At an event marking the first anniversary of the Surbana Jurong SEEDS movement, napkin sketches by architects were displayed. Mr. Chaly Mah, SJ Group Chairman (center) added his finishing touches to a joint butter paper sketch created by architectural leaders within the SJ group. Here he is holding it up with other leaders for the photoshoot.
The Surbana Jurong Group celebrated the first anniversary of the SEEDS movement in its architectural businesses on 1 March 2022, with Mr. Chaly Mah, Chairman of the Surbana Jurong Group, as the guest-of-honor. SEEDS represents Surbana Jurong Group’s goal to Enrich, Engage, Discover, and Share among the architects of SJ architecture, SJ Township, SAA, B+H, and Sino-Sun in 40 countries.
The SEEDS team also held an exhibition of over 150 napkin sketches at SJ Global Academy in Adam Road in Singapore. The sketches were collected from the group’s architects over several months.
“It is a fun and engaging way to celebrate our architectural creativity, and sketching takes us away from our daily professional design work, even just for 5 minutes,” said Rick Yeo, Director Global Township, who had organised the exhibition of the napkin sketches as a leader in the SEEDS movement. “We had contributions from Architectural businesses and regional offices across the SJ Group, making the napkin sketch exhibition especially meaningful as a snapshot of our collective imagination and artistry as Architects.”
Sketching with children
Three of our architects also facilitated a sketching workshop for pupils from Canossaville Children & Community Services, with BEEP Lab, a social enterprise that provides design and architecture learning experiences for children. There was also an architects’ corner for the children to learn about the architect’s tools of the trade such as a 3D printer which produced a toy for each of the children to bring home.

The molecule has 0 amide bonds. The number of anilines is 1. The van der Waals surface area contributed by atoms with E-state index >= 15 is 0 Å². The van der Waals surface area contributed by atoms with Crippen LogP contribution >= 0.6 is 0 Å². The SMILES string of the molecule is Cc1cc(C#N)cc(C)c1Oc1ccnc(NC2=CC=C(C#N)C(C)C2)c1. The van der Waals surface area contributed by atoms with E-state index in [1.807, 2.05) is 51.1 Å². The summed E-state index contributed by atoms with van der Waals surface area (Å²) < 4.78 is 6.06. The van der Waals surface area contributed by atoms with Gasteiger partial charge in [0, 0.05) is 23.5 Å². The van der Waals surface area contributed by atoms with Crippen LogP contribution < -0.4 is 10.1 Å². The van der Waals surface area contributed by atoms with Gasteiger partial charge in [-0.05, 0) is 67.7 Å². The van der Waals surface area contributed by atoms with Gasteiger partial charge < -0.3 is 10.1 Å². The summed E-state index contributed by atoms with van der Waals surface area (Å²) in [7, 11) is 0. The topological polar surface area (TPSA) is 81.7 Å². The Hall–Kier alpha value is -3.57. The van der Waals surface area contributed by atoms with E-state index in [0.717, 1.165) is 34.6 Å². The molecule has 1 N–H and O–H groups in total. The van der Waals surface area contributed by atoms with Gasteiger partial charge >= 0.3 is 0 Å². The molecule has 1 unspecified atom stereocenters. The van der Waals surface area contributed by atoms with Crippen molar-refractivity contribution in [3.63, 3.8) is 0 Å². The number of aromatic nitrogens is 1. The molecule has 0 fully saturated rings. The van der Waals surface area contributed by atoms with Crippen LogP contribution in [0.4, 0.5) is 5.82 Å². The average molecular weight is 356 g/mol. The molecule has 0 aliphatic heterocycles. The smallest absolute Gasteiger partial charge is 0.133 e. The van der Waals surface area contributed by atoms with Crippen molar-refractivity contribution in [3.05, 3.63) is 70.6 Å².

(Above) Alfonso Vargas Paronda Jr, an architect from SJ Architecture, painted SJ Global Academy and gifted the children from Canossaville Children & Community Services with the painting at the event. (Below) The children got to learn how to use tools of the trade such as a 3D printer as well as sketching from a few architects.
Alfonso Vargas Paronda Jr, an architect from SJ architecture, also painted SJ Global Academy and gifted Canossaville with his beautiful painting. “I thought sharing my arts might be one of the best gifts for the children as a remembrance,” he said. “For me, every child is an artist, so we should nurture and encourage their creativity.”
Alfonso is also a member of the Singapore Watercolour Society Each of the eight children also received prints of watercolour paintings he had done. Irvan Nurgraha and Timothy Tay from Surbana Jurong and Chetna Bhatia from B+H Architects, a member company of the Surbana Jurong Group, also volunteered to teach the children sketching.
The sketches will eventually be exhibited permanently at the upcoming Surbana Jurong Campus.
Highlights of the exhibition
By Andrew Wee, Senior Director, SJ architecture
“The sketch was a design study and visualization of a tropical resort.
I used a dark blue felt pen instead of a black one because blue gives the images a more refreshing tone and lightness. The technique is closer to watercolor dry-brush as the ink bleeds into the napkin immediately when the pen’s tip touches the paper. I had a lot of fun drawing on the napkin, and it inspired me to delineate several images at one go!”